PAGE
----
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Why Lea Of Lebanon Wants To Leave Home: #15Girls

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Why Lea Of Lebanon Wants To Leave Home: #15Girls

#15Girls

Why Lea Of Lebanon Wants To Leave Home: #15Girls

Why Lea Of Lebanon Wants To Leave Home: #15Girls

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  • <iframe src="https://www.npr.org/player/embed/453158341/453632530" width="100%" height="290" frameborder="0" scrolling="no" title="NPR embedded audio player">
  • Transcript

Lea Hatouni is a Christian living in the predominantly Muslim Middle East. Like so many other Lebanese, she expects to have to leave Lebanon to start her career after college. Jason Beaubien/NPR hide caption

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Jason Beaubien/NPR

Lea Hatouni is a Christian living in the predominantly Muslim Middle East. Like so many other Lebanese, she expects to have to leave Lebanon to start her career after college.

Jason Beaubien/NPR

Lea Hatouni is like a lot of other teenagers around the world. She likes music and hanging out with her friends. Her favorite band is the British rock band Coldplay. When she has free time she stops by the snack shop where her brother, Kenny works. "I talk to Kenny. We laugh and put on music. We start to dance and doing crazy stuff," she laughs.

This story is part of our #15Girls series, profiling teens around the world.

And she loves to paint her fingernails her favorite color— dark blue.

Like any teen, she has big dreams.

Right now, she shares a bedroom with her four siblings. She fantasizes about a room of her own. "With a big closet full of dresses and clothes," she laughs. "And I'll have my own window and my own bathroom!" One day, she hopes to become a translator and travel the world.

But there's an edge to these adolescent dreams. Hatouni is a Christian living in Beirut, Lebanon, a part of the world dominated by Islam. Her family is crammed in to a small two-bedroom apartment in Achrafieh, the city's Christian section.

The war in Syria is raging just 50 miles to the west. Her own city still bears the scars of a civil war that split Beirut along religious lines. Money is a constant concern for Lea's family. Good jobs are in short supply. Which makes her worry about her future. Lea understands that to be successful in Lebanon ...she's got to focus.

"After school we don't have a lot of time to waste, we need to study," she says.

Lea is in the 9th grade. Her public school sits just a few blocks from her apartment.

St. Georges Orthodox Church is also a short walk away.

"Every Sunday we come here to the church to pray," Lea says about her family. "Every Sunday."

But it's not out of obligation. Church gives her a sense of peace. "When I come here it's like a time when I can stay with myself and talk to God," she says. "I tell him I'm sorry if I did something wrong and it makes me feel better."

Quotes of Christian scripture are painted in flowing Arabic on the walls. Candles flicker in front of alters on either side of the altar.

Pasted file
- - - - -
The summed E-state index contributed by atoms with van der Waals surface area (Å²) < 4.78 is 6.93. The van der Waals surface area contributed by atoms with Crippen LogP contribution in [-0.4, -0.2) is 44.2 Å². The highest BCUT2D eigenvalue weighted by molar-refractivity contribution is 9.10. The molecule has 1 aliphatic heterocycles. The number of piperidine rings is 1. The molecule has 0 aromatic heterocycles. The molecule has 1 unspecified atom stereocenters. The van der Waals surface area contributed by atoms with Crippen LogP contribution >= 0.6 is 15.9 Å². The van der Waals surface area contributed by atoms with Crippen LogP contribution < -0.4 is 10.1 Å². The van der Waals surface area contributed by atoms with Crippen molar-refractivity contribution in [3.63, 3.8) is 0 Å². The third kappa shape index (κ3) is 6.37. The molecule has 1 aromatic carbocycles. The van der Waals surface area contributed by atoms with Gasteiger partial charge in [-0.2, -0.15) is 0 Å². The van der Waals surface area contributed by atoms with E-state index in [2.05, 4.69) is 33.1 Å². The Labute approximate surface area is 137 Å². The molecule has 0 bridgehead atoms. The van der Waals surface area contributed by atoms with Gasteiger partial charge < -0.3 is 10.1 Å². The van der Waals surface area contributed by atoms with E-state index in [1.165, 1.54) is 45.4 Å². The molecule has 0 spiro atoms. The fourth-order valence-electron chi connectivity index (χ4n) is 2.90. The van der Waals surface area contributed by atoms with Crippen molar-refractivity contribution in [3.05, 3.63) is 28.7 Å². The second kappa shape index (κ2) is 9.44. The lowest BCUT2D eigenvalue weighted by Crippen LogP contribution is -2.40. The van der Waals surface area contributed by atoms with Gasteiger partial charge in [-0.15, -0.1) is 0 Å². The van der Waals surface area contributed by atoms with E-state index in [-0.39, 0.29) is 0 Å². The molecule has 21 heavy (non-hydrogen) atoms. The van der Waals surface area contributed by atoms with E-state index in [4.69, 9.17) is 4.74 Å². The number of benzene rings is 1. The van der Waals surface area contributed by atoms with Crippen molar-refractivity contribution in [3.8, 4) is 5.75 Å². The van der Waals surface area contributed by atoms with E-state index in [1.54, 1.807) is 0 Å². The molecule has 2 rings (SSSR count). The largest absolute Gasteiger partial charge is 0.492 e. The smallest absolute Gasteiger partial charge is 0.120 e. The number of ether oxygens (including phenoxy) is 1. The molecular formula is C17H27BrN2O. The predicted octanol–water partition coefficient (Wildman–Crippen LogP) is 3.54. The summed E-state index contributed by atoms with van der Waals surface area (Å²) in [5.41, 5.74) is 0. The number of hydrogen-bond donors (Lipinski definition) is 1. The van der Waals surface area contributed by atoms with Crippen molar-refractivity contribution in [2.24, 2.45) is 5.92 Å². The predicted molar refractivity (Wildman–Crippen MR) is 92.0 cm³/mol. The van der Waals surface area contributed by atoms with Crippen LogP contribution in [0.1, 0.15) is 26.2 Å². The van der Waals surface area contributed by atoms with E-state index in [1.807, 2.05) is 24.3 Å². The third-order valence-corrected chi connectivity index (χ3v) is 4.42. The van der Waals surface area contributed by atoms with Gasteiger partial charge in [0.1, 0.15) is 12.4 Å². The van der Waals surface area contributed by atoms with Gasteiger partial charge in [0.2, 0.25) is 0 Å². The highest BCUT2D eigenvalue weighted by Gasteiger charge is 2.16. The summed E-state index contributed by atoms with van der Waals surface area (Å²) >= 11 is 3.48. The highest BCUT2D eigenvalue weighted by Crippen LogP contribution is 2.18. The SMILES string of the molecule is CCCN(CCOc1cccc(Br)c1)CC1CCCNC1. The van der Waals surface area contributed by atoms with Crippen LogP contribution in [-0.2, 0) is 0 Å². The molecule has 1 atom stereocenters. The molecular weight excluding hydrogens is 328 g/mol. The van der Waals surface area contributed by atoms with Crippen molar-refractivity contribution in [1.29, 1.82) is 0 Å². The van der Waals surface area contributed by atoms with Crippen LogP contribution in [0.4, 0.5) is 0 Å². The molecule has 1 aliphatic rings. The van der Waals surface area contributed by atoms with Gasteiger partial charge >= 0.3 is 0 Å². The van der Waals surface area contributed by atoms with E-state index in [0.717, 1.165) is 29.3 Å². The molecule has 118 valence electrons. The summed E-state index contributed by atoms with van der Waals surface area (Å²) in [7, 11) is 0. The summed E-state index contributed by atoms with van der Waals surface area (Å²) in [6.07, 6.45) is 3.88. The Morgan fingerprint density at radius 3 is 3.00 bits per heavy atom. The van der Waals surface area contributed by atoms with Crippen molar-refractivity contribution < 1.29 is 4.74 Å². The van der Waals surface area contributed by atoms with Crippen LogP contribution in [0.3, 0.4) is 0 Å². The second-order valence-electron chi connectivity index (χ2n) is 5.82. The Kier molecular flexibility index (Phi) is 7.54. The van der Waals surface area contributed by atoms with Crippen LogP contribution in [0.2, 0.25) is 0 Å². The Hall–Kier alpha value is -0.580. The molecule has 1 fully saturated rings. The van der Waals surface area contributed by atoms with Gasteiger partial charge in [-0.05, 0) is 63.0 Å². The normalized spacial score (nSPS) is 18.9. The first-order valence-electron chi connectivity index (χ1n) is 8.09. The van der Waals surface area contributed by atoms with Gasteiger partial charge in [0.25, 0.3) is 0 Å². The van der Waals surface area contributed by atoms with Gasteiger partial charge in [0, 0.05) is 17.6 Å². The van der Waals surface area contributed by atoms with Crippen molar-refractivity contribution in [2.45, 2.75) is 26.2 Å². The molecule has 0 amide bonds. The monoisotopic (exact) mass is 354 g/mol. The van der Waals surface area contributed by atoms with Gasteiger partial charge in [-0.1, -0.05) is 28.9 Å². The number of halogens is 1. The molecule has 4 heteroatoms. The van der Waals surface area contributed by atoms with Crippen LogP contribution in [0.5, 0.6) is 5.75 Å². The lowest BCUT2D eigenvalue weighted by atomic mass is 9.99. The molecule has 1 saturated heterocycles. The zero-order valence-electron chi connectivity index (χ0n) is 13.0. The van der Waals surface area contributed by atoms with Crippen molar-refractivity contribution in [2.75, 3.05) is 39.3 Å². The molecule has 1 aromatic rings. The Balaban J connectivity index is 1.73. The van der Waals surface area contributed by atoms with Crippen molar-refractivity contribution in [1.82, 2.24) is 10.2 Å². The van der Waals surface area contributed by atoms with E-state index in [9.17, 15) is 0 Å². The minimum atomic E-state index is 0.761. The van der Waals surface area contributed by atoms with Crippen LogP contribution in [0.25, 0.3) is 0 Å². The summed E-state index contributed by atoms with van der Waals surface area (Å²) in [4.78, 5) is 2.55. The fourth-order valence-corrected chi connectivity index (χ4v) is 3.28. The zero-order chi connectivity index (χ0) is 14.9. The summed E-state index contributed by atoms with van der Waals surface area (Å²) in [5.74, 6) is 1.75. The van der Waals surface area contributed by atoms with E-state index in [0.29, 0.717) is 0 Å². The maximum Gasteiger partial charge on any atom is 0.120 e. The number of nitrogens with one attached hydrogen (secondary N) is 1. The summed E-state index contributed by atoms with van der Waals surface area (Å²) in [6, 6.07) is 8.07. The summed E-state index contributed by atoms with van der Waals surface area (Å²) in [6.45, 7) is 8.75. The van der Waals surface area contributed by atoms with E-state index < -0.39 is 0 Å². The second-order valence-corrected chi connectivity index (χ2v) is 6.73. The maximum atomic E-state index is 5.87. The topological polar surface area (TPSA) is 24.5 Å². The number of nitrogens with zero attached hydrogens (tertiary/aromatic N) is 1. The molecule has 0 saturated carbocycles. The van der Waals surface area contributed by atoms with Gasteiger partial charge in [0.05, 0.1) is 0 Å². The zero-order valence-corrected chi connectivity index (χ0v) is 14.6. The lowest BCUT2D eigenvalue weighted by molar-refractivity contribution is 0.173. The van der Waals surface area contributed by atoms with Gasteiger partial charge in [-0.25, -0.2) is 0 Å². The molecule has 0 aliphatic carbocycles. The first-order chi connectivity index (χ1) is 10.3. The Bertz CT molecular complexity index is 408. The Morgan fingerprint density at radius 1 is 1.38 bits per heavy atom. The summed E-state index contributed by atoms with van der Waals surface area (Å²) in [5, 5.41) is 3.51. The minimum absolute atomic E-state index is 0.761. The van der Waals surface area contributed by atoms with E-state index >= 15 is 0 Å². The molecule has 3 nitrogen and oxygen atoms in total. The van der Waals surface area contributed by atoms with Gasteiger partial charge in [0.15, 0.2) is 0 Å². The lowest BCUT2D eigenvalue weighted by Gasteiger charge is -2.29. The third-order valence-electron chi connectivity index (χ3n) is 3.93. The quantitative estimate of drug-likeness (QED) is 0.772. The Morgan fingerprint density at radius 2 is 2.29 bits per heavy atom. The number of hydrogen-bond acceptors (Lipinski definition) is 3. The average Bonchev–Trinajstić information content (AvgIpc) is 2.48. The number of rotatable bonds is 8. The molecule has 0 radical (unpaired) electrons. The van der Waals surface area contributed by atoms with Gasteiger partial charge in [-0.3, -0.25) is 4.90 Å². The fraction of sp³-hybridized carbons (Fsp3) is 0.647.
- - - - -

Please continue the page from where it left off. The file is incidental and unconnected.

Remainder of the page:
The cathedral has just been renovated. Lea is proud of the newly painted murals on the walls. She says the church is a calm and comforting place.

Above Lea are striking new portraits of the apostles painted in classic Greek Orthodox style. Gold halos surround the saints' faces. But in a sign of the ongoing tension here, the icons are painted on special paper that can be peeled off, rolled up and spirited to safety if the church is attacked. This isn't just paranoia; many churches were desecrated during Lebanon's civil war.

Lea Hatouni, right, with her mom, Eni, in red. Lea shares a room with her brothers, Kenny, in blue, and Jad, and her sister Marina, left. Jason Beaubien/NPR hide caption

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Jason Beaubien/NPR

That conflict turned Beirut in the 1980s into one of the most dangerous places on earth. It was what Baghdad was a decade ago and Aleppo is today.

In a way Lea Hatouni is a product of Lebanon's civil war. Her father, Michel, fled the fighting and ended up in Brazil, where he met Lea's mom, Eni.

Eni and Michel still joke about who pursued whom.

Lea inherited her mother's dark skin and jet black hair. She also picked up Portuguese from her mom.

In Beirut it's quite common for students to speak English and French in addition to Arabic. All of this nurtured Lea's love for languages and hopes of becoming a globetrotting translator after college.

Her mom doesn't want her daughter going abroad until she's much older, maybe in her late 20s.

Lea smiles in a non-committal way as her mother says this.

Later, away from her mom and walking through a small park, she talks confidently about becoming a translator. In her mind her career is playing out like a movie that's set outside of Lebanon.

"I think if I go outside Lebanon it's better. I'll have a better job," she says.

So even though Lebanon is currently at peace and even though her world now swirls around a few blocks in the Christian section of Beirut, Lea expects that eventually she'll have to leave. Leave as her father did in order to fulfill her dreams.

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